Mountain Climbing- A Life-Threatening Adventure
People have been scaling mountains as a hobby since as early as 1336. With mountaineering, every mountain is a new experience, not to mention the feeling of achievement from conquering each new mountain. Climbing mountains embodies the thrills produced by testing one’s courage, resourcefulness, cunning, strength, ability, and stamina to the utmost in a situation of inherent risk. For most climbers, the pleasures of mountaineering lie not only in the “conquest” of a peak but also in the physical and spiritual satisfaction brought about through intense personal effort, ever-increasing proficiency, and contact with natural grandeur. Here, we will throw some light on the 4 Pakistani mountaineers who made the country exceptionally proud.
Samina Khayal Baig is a Pakistani high-altitude mountaineer who in 2013 climbed Mount Everest and then all Seven Summits by 2014. She is the first Pakistani woman to climb Everest and the Seven Summits. She is also the first and youngest Muslim woman to climb Mount Everest, having done so at the age of 21. Samina is the first to climb the peak Chashkin Sar (above 6,000 meters) in Pakistan in 2010, which was later renamed Samina Peak after her. She reached the summit of ‘Koh-i-Brobar’ (‘Mount Equality’) in 2011.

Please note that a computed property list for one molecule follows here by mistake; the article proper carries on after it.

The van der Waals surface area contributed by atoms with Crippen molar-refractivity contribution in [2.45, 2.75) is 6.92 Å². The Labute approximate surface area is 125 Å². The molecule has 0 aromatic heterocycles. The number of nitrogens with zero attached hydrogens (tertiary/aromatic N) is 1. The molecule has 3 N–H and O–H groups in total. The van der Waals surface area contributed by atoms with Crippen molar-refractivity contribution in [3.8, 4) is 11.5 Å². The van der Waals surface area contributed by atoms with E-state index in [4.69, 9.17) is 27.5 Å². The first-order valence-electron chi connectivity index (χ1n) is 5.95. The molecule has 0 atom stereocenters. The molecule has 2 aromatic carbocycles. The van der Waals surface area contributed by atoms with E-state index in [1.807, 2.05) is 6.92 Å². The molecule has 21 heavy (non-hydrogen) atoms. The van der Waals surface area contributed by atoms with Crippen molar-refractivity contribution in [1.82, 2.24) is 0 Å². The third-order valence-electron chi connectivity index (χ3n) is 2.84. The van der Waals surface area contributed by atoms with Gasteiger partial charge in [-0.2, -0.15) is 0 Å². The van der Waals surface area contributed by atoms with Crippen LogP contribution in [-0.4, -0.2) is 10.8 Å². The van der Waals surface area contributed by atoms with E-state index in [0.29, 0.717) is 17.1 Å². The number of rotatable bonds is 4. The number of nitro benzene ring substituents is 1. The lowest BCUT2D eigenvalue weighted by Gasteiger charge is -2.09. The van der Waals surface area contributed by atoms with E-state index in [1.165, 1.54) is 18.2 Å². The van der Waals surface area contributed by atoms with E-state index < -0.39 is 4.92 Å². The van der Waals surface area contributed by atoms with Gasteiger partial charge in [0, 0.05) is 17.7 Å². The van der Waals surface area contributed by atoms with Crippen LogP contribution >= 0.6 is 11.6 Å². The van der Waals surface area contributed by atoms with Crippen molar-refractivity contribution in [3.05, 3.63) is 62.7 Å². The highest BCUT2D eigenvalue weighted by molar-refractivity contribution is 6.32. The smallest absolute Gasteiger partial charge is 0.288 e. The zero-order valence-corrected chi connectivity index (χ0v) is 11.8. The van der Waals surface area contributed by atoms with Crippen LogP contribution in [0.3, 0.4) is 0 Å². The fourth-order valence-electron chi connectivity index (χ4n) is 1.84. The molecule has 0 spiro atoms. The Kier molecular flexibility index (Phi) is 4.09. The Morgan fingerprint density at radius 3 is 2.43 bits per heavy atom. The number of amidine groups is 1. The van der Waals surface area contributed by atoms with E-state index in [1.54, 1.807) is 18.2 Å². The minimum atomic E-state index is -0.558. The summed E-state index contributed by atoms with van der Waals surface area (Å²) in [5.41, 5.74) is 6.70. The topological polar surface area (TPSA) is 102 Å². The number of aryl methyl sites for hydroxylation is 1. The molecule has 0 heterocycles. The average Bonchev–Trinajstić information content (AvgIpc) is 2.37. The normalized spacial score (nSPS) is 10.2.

Samina Baig captured all of the seven summits at only 23 years of age. It is a big honor to hoist our green flag on the seven summits.
Shehroze Kashif is the youngest Pakistani to conquer Earth’s highest mountain. Mount Everest is the highest point on Earth. Mount Everest is a peak in the Himalayas Mountain range. It is located between Nepal and Tibet, an autonomous region of China. At 8,849 meters (29,032 feet), it is considered the tallest point on Earth. Shehroze Kashif is the youngest Pakistani to summit Mt. Everest at the age of 19 years.
Pakistan’s pride Shehroze Kashif emerges as the youngest individual to set a world record of conquering Mount Everest at the height of 8,848 meters.
Ali Sadpara is one of the very few names in the country who have risen at a global level. Started as a porter, Ali made his first-ever proper climb in 2004 while accompanying an expedition to K2. Sadpara had successfully climbed eight of the 14 eight-thousanders on Earth. His first climb was Gasherbrum II, located in the Karakoram range. Sadpara had successfully ascended Nanga Parbat four times in his mountaineering career.
Back in February 2021, Pakistan’s climbing hero Muhammad Ali Sadpara went missing with two other mountaineers, John Snorri from Iceland and Juan Pablo Mohr from Chile during their expedition towards the K2 summit on February 05.
Amir Mehdi was a Pakistani mountaineer and porter known for being part of the team which managed the first successful ascent of Nanga Parbat in 1953, and K2 in 1954 with an Italian expedition. Mehdi left mountaineering after the K2 attempt. The Italian government claimed it and awarded him a pension, but his son denied this. Amir served briefly as a government servant of Pakistan, before living out the rest of his modest life in his hometown Hassanabad. Mehdi died of old-age in 1999, in Hunza.